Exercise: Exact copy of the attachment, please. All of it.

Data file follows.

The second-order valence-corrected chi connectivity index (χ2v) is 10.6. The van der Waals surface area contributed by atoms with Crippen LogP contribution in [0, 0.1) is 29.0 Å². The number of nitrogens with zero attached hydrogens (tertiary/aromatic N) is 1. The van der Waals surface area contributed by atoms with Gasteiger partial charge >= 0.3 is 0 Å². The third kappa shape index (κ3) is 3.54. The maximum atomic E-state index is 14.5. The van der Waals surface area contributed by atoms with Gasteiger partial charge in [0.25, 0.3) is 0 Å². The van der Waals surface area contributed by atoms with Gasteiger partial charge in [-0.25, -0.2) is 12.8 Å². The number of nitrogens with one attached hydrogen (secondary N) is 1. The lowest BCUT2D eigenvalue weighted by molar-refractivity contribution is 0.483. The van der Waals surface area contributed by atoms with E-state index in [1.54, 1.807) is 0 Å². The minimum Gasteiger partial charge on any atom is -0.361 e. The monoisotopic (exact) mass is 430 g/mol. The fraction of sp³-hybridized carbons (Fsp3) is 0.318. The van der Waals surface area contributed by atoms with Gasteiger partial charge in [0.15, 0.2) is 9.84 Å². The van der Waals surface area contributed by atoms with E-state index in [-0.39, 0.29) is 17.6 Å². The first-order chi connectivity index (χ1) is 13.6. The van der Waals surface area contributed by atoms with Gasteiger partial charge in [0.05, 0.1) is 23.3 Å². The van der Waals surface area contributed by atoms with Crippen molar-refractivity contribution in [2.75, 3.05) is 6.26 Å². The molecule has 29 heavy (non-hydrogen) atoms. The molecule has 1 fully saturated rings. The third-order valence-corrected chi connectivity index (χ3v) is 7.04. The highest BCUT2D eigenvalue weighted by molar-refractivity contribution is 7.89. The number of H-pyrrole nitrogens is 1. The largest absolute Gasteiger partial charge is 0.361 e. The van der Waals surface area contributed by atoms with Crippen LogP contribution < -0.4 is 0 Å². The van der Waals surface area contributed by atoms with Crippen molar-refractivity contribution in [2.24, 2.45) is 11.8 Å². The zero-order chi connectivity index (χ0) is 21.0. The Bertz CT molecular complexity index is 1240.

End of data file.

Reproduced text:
The second-order valence-corrected chi connectivity index (χ2v) is 10.6. The van der Waals surface area contributed by atoms with Crippen LogP contribution in [0, 0.1) is 29.0 Å². The number of nitrogens with zero attached hydrogens (tertiary/aromatic N) is 1. The van der Waals surface area contributed by atoms with Gasteiger partial charge >= 0.3 is 0 Å². The third kappa shape index (κ3) is 3.54. The maximum atomic E-state index is 14.5. The van der Waals surface area contributed by atoms with Gasteiger partial charge in [0.25, 0.3) is 0 Å². The van der Waals surface area contributed by atoms with Gasteiger partial charge in [-0.25, -0.2) is 12.8 Å². The number of nitrogens with one attached hydrogen (secondary N) is 1. The lowest BCUT2D eigenvalue weighted by molar-refractivity contribution is 0.483. The van der Waals surface area contributed by atoms with E-state index in [1.54, 1.807) is 0 Å². The minimum Gasteiger partial charge on any atom is -0.361 e. The monoisotopic (exact) mass is 430 g/mol. The fraction of sp³-hybridized carbons (Fsp3) is 0.318. The van der Waals surface area contributed by atoms with Gasteiger partial charge in [0.15, 0.2) is 9.84 Å². The van der Waals surface area contributed by atoms with E-state index in [-0.39, 0.29) is 17.6 Å². The first-order chi connectivity index (χ1) is 13.6. The van der Waals surface area contributed by atoms with Gasteiger partial charge in [0.05, 0.1) is 23.3 Å². The van der Waals surface area contributed by atoms with Crippen molar-refractivity contribution in [2.75, 3.05) is 6.26 Å². The molecule has 29 heavy (non-hydrogen) atoms. The molecule has 1 fully saturated rings. The third-order valence-corrected chi connectivity index (χ3v) is 7.04. The highest BCUT2D eigenvalue weighted by molar-refractivity contribution is 7.89. The number of H-pyrrole nitrogens is 1. The largest absolute Gasteiger partial charge is 0.361 e. The van der Waals surface area contributed by atoms with Crippen LogP contribution < -0.4 is 0 Å². The van der Waals surface area contributed by atoms with Crippen molar-refractivity contribution in [2.24, 2.45) is 11.8 Å². The zero-order chi connectivity index (χ0) is 21.0. The Bertz CT molecular complexity index is 1240.